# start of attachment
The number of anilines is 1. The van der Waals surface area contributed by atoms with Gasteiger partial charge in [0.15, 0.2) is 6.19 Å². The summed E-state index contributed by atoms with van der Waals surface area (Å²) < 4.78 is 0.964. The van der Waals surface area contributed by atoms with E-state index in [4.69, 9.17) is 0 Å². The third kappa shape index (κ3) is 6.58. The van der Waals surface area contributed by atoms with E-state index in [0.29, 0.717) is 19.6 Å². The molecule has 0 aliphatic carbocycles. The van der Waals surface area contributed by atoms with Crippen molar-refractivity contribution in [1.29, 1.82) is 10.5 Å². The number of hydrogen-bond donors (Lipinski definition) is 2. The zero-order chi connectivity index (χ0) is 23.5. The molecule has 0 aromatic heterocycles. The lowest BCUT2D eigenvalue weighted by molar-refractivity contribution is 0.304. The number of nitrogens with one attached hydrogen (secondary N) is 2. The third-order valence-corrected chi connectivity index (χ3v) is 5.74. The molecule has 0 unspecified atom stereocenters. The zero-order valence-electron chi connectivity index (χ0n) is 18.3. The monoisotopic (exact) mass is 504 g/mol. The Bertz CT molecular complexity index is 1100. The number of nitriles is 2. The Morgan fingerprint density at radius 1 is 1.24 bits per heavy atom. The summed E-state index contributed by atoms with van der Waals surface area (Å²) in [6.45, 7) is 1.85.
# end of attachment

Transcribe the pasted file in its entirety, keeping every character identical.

The number of anilines is 1. The van der Waals surface area contributed by atoms with Gasteiger partial charge in [0.15, 0.2) is 6.19 Å². The summed E-state index contributed by atoms with van der Waals surface area (Å²) < 4.78 is 0.964. The van der Waals surface area contributed by atoms with E-state index in [4.69, 9.17) is 0 Å². The third kappa shape index (κ3) is 6.58. The van der Waals surface area contributed by atoms with E-state index in [0.29, 0.717) is 19.6 Å². The molecule has 0 aliphatic carbocycles. The van der Waals surface area contributed by atoms with Crippen molar-refractivity contribution in [1.29, 1.82) is 10.5 Å². The number of hydrogen-bond donors (Lipinski definition) is 2. The zero-order chi connectivity index (χ0) is 23.5. The molecule has 0 aromatic heterocycles. The lowest BCUT2D eigenvalue weighted by molar-refractivity contribution is 0.304. The number of nitrogens with one attached hydrogen (secondary N) is 2. The third-order valence-corrected chi connectivity index (χ3v) is 5.74. The molecule has 0 unspecified atom stereocenters. The zero-order valence-electron chi connectivity index (χ0n) is 18.3. The monoisotopic (exact) mass is 504 g/mol. The Bertz CT molecular complexity index is 1100. The number of nitriles is 2. The Morgan fingerprint density at radius 1 is 1.24 bits per heavy atom. The summed E-state index contributed by atoms with van der Waals surface area (Å²) in [6.45, 7) is 1.85.